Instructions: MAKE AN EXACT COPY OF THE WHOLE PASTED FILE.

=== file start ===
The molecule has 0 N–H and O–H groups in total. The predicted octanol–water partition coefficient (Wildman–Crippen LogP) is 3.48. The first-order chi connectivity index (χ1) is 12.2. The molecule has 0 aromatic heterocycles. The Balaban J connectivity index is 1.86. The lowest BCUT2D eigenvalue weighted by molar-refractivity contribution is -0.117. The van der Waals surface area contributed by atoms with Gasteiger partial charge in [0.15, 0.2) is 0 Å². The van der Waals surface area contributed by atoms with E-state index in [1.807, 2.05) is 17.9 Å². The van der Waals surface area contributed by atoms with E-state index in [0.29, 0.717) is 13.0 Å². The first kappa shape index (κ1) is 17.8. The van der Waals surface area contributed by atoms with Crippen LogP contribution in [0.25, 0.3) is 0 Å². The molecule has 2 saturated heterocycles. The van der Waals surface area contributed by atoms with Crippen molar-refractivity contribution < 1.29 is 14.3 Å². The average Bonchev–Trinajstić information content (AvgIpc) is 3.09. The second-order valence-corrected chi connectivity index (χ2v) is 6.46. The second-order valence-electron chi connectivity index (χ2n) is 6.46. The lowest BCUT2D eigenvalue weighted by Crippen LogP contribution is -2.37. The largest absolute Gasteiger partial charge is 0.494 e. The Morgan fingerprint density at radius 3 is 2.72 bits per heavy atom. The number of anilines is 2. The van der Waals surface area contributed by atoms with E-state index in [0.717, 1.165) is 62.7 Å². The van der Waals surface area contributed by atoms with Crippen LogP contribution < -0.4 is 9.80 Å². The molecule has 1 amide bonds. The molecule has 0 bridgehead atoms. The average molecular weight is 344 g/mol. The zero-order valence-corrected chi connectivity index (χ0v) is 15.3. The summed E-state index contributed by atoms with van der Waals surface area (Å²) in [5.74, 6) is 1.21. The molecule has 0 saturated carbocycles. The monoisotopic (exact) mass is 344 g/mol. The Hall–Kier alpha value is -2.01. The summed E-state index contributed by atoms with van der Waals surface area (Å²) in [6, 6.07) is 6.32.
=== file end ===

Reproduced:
The molecule has 0 N–H and O–H groups in total. The predicted octanol–water partition coefficient (Wildman–Crippen LogP) is 3.48. The first-order chi connectivity index (χ1) is 12.2. The molecule has 0 aromatic heterocycles. The Balaban J connectivity index is 1.86. The lowest BCUT2D eigenvalue weighted by molar-refractivity contribution is -0.117. The van der Waals surface area contributed by atoms with Gasteiger partial charge in [0.15, 0.2) is 0 Å². The van der Waals surface area contributed by atoms with E-state index in [1.807, 2.05) is 17.9 Å². The van der Waals surface area contributed by atoms with E-state index in [0.29, 0.717) is 13.0 Å². The first kappa shape index (κ1) is 17.8. The van der Waals surface area contributed by atoms with Crippen LogP contribution in [0.25, 0.3) is 0 Å². The molecule has 2 saturated heterocycles. The van der Waals surface area contributed by atoms with Crippen molar-refractivity contribution < 1.29 is 14.3 Å². The average Bonchev–Trinajstić information content (AvgIpc) is 3.09. The second-order valence-corrected chi connectivity index (χ2v) is 6.46. The second-order valence-electron chi connectivity index (χ2n) is 6.46. The lowest BCUT2D eigenvalue weighted by Crippen LogP contribution is -2.37. The largest absolute Gasteiger partial charge is 0.494 e. The Morgan fingerprint density at radius 3 is 2.72 bits per heavy atom. The number of anilines is 2. The van der Waals surface area contributed by atoms with E-state index in [0.717, 1.165) is 62.7 Å². The van der Waals surface area contributed by atoms with Crippen LogP contribution < -0.4 is 9.80 Å². The molecule has 1 amide bonds. The molecule has 0 bridgehead atoms. The average molecular weight is 344 g/mol. The zero-order valence-corrected chi connectivity index (χ0v) is 15.3. The summed E-state index contributed by atoms with van der Waals surface area (Å²) in [5.74, 6) is 1.21. The molecule has 0 saturated carbocycles. The monoisotopic (exact) mass is 344 g/mol. The Hall–Kier alpha value is -2.01. The summed E-state index contributed by atoms with van der Waals surface area (Å²) in [6, 6.07) is 6.32.